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Posts Tagged ‘ginger’

Forcing the Soup

In Mindfulness, Recipe on January 24, 2015 at 3:37 am

“Be a lamp to yourself. Be your own confidence. Hold on to the truth within yourself as to the only truth.” ~ Buddha

coconut red lentil soup

Second time is the charm.

Fueled by dark chocolate coconut haystacks, decaf chai, and the Bon Iver Pandora station, I banged out this soup one afternoon mostly because the light in my kitchen was waning; therefore, my window for decent food photography was closing. That was my first red flag. You know red flags? Those super obvious banners alerting you – but only in retrospect, of course – to the situations, turns, decisions, or people you should have ran from. Well, everyone knows you can’t rush the soup; however, that’s exactly what I was doing. And the soup ended up terrible because I forced it…to be made…well, I forced it into the trash as well.

lentils colander

Split red lentils are really tiny. Like, tiny enough to fit through a colander hole.

Second red flag: attempting to rinse lentils in a colander. Those suckers are tiny. Red flag #3: I didn’t have all the ingredients I needed and was actually considering subbing goji berries for golden raisins. When a friend rushed over with her supply of raisins (who actually has golden raisins on hand?), I falsely thought “this soup is meant to be”. Final red flag: I glanced at stove clock at 5:33pm and realized that, damn it, I’d missed the sunset. I had a pang of regret that grew exponentially after a blizzard of sunset photos stormed my social media feeds.

Why did I continue on despite feeling uneasy and unfocused? I know better. I’m in tune. I’m a yogini. I don’t force things to happen. I allow things to happen. I meditate. I set intentions not goals. OK. That last part is not true and that’s where the problem lies. I had made it a goal to make a new soup every Thursday regardless of whether or not SoupAsana commenced. So…even though I was tired and had a lot scheduled for the following day and had a lot of space in my weekend (where I could make soup!), the specificity of my goal (to Thursdays) forced me to move forward with soup-making against the signs of the universe.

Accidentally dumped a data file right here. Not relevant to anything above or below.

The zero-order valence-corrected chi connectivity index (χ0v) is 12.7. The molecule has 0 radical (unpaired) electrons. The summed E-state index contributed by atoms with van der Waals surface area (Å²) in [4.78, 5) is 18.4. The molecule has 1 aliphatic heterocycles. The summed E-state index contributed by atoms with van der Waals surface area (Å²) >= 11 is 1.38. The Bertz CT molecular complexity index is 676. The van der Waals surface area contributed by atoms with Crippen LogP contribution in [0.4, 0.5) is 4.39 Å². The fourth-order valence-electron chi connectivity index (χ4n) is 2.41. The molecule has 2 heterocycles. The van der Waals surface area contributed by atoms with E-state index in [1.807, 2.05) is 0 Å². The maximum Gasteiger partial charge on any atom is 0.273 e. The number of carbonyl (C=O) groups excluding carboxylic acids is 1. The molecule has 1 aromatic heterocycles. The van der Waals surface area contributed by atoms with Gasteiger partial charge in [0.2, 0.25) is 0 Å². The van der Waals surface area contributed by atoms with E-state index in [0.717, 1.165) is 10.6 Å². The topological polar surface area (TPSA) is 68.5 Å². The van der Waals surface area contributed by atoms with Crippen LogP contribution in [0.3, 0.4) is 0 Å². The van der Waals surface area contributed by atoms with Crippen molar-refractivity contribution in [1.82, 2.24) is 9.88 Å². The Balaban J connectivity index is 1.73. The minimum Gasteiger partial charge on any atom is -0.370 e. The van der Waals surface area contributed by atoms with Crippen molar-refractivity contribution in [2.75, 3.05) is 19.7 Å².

lentil soup - bad

Inedible. In the trash.

Perhaps I am being dramatic. A terrible pot of soup is not such a big loss. But, really, how often have you done this with important things? Like your health, your relationships, your career. We insist on things happening in a certain way, at a particular time, and we set measurable goals to make sure that it all goes down as planned. And then eventually, after enough forcing and ignorance, there’s an injury – physically, emotionally, spiritually – and you just knew it was coming. You always knew. The signs were there. You just didn’t want to see them.

Anyway, it’s just soup. And it’s also a tidy little reminder to heed the nudges of the universe and tuggings of your heart. Your ego is the one making the goals and setting the timelines but your heart can see the future and knows that timing is everything. Follow it.

I made a second attempt at this soup the following day. I tweaked some measurements and ingredients. I was more present. It made all the difference.

1 cup yellow split peas
1 cup red split lentils (masoor dal)
8 cups water
2 cups carrots, cut into rounds
2 TBSP fresh ginger, peeled and finely minced